As you can tell, I did say I was jealous, but I didn’t end there. I told her that she had earned whatever it was that I was jealous of and that shifted the focus back to my friend. The point was not to make the conversation about me. If you’re tempted to tell someone that you’re jealous of them, you can say, “I’m really happy for you that you [insert jealous item here]!” There are some variations on this (see text message above), but this is a good starting point. It’s also good because it tells the other person that you care about them and it reduces the awkward meter. A more advanced step is to remove yourself entirely from the sentence and say something like, “It’s really great that you [insert jealous item here]!” This phrasing makes the sentence and sentiment all about the person to whom you’re talking. It’s important to turn the focus on them because that’s what people care about and, if you care about them, then you care about what they care about. Bonus, people will remember that you cared about their feelings and didn’t make a conversation all about you!
If you really are jealous, there are a few things to keep in mind. In the moment, try not to say that you’re jealous. Instead, use what I wrote directly above this paragraph. Then, it’s time to work on you. First off, acknowledge that you made choices. In my case, I chose to continue my education and get a master’s degree while my friend did not. As a result, she had been enjoying more free time than I had. Yes, I was a little jealous but that all my doing. If you’re jealous that someone went on an awesome vacation, acknowledge that you could have too…if you’d chosen to take the vacation time off work and spend the money. However, you chose to stay home, whether it was because you didn’t have the money, you didn’t have the vacation time, you needed to watch your kids…whatever the reason, you chose to stay home. If you really and truly wanted to take a vacation, you could. If you are jealous that someone is a better cook than you are, acknowledge that you probably haven’t put the time into learning how to cook and/or that you didn’t have the same teachers they did. If you really want to learn how to cook, then set your mind to it and figure out how to cook!
Second, either decide to change your life and stay the same. Like I’ve already said, if you’re jealous of someone’s vacation, either decide that you should take your own or pipe down and stop being jealous. If you’re jealous that someone has a cleaner house than you, either decide to clean your house or stop complaining. If you’re jealous that someone is more skilled than you are at something, either learn the skill or acknowledge that you are making the choice not to learn something. And probably most importantly, be grateful for the choices you have made. Sure, it would have been more fun to party than go to grad school, but I’m grateful I went to grad school. It would be more fun to go on vacation, but I’m grateful that I saved the money and accrued more vacation time in case of an emergency. It might be more pleasant to have a cleaner house, but I’m grateful for the time I spent putting together a puzzle instead of cleaning. Life might be more delicious if I learned how to cook, but I’m grateful that my husband can cook and I’m grateful that I’m learning.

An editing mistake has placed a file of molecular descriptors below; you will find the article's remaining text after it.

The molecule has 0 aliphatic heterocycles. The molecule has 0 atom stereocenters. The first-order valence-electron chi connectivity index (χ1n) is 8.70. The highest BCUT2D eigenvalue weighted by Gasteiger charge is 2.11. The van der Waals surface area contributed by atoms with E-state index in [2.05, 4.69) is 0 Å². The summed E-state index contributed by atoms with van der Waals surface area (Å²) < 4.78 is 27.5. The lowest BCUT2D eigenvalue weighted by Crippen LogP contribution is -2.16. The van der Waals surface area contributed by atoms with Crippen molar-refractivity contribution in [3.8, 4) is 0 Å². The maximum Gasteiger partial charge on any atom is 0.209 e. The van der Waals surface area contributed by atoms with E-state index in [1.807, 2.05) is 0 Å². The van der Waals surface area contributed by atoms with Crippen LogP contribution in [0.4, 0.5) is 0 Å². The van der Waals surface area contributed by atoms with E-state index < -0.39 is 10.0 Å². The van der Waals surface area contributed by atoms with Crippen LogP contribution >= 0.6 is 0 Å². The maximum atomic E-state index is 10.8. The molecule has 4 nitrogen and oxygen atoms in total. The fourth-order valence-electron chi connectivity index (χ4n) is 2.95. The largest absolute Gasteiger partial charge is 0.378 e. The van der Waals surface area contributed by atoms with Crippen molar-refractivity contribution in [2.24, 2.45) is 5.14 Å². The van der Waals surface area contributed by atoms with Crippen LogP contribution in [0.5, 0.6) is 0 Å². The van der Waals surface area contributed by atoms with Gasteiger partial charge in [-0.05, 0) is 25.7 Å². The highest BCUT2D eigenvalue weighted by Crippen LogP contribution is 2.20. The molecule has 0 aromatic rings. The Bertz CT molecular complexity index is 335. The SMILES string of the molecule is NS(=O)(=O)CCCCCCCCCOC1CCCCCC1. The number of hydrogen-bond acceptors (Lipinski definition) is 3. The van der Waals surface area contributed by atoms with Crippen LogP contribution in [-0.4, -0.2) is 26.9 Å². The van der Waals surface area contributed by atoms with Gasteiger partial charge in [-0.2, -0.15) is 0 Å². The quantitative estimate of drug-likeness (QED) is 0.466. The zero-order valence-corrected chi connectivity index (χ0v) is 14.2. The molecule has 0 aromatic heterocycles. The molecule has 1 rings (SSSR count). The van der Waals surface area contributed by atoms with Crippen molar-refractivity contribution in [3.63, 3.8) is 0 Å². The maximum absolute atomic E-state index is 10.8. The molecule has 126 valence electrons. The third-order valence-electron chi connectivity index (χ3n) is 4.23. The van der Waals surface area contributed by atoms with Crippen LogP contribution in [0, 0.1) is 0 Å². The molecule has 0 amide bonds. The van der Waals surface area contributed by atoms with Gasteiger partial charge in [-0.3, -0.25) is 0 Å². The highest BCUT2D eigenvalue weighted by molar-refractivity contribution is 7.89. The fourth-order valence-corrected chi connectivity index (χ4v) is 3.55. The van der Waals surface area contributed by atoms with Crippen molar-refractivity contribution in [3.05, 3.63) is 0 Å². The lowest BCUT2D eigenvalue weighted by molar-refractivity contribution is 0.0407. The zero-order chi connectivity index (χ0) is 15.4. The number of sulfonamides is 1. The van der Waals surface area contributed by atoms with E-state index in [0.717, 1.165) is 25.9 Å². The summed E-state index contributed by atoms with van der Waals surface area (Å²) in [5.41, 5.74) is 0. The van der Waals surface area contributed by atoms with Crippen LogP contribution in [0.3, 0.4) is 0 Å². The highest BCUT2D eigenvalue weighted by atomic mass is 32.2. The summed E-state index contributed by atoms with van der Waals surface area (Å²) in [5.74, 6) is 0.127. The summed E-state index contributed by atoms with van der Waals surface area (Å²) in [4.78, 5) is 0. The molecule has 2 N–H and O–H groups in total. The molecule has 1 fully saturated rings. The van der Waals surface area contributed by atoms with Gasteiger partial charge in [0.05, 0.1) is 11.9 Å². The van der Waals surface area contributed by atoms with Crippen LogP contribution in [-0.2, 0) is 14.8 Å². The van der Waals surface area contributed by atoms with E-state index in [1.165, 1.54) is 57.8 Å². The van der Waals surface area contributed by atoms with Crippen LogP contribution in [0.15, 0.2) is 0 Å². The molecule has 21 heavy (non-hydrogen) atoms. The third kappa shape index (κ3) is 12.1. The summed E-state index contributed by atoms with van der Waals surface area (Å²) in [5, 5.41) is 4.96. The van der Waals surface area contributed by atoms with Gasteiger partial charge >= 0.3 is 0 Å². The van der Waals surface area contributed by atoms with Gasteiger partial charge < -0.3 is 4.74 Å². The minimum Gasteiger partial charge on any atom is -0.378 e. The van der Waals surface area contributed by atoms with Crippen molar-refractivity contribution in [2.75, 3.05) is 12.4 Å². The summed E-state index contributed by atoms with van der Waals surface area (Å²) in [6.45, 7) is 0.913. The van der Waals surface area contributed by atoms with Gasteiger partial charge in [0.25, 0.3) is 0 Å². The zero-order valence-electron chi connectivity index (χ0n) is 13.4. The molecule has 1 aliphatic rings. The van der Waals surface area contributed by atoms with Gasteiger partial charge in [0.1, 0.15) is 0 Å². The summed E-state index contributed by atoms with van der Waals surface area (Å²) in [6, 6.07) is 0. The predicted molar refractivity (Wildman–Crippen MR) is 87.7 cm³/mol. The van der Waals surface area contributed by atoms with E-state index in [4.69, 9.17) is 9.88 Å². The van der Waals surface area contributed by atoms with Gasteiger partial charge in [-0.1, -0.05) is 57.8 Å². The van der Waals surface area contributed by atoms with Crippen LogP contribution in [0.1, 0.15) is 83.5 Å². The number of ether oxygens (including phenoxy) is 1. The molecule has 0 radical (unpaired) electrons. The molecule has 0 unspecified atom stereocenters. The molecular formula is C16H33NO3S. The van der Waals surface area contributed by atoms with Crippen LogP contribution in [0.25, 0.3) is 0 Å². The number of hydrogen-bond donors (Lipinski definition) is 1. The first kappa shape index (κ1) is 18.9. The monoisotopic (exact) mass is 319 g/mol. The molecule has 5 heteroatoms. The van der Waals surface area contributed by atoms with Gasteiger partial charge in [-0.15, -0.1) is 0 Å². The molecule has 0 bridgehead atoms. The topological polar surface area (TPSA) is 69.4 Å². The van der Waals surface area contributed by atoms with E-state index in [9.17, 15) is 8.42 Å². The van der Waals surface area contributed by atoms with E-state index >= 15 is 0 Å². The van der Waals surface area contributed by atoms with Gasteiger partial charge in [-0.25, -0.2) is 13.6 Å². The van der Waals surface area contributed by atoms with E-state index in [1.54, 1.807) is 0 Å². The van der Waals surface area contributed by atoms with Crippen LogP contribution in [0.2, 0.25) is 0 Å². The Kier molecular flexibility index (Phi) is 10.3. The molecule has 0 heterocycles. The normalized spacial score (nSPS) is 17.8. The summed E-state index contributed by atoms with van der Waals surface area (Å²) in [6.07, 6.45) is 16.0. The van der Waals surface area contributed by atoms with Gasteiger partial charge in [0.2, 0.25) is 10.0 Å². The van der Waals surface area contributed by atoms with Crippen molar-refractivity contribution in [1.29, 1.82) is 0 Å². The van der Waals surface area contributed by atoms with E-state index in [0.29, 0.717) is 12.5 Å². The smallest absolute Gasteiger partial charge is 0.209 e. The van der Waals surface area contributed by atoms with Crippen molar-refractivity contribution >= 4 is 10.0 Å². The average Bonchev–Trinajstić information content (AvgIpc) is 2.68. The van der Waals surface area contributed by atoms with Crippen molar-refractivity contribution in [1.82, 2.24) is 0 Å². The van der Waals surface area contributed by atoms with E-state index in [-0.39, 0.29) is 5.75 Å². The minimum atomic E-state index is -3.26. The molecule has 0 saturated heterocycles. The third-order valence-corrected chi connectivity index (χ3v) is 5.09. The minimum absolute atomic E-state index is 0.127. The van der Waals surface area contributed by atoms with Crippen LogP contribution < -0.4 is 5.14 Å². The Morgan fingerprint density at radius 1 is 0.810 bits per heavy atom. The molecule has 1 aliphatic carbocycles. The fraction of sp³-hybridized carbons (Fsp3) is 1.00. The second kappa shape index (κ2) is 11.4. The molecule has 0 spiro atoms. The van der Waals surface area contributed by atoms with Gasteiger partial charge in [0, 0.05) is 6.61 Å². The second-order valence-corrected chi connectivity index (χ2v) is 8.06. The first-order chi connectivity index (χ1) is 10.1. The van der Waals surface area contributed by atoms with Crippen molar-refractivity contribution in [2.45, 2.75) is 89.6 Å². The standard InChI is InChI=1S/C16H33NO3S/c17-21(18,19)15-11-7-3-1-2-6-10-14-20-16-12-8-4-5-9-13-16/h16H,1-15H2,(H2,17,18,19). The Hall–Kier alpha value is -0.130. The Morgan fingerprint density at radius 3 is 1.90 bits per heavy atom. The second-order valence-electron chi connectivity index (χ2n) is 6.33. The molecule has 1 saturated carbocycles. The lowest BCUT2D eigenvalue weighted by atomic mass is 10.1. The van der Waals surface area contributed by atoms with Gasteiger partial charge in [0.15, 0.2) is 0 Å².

Remembering to say ‘thank you’ or not to say you’re jealous is a skill that takes practice. As you can tell, I’ve tried a variety of ways to respond to jealous comments…which shows that it’s a skill I’m working on. I’m also working on not telling people I’m jealous of them and that’s an even harder skill because I get caught up in the moment. Texting is definitely easier because I can see and edit the response before I hit ‘send’, but it still takes awareness.
Bottom line 1: If someone tells you that they’re jealous of you, keep your response short and sweet with, “Thank you!”.
Bottom line 2: Don’t tell someone you’re jealous of them. Instead, tell them that you’re happy for them or that it’s great they get something. Then, acknowledge the choices you made that got you where you are now.
What about you? What do you do when someone says they’re jealous of you? And what do you do when you’re jealous of someone else?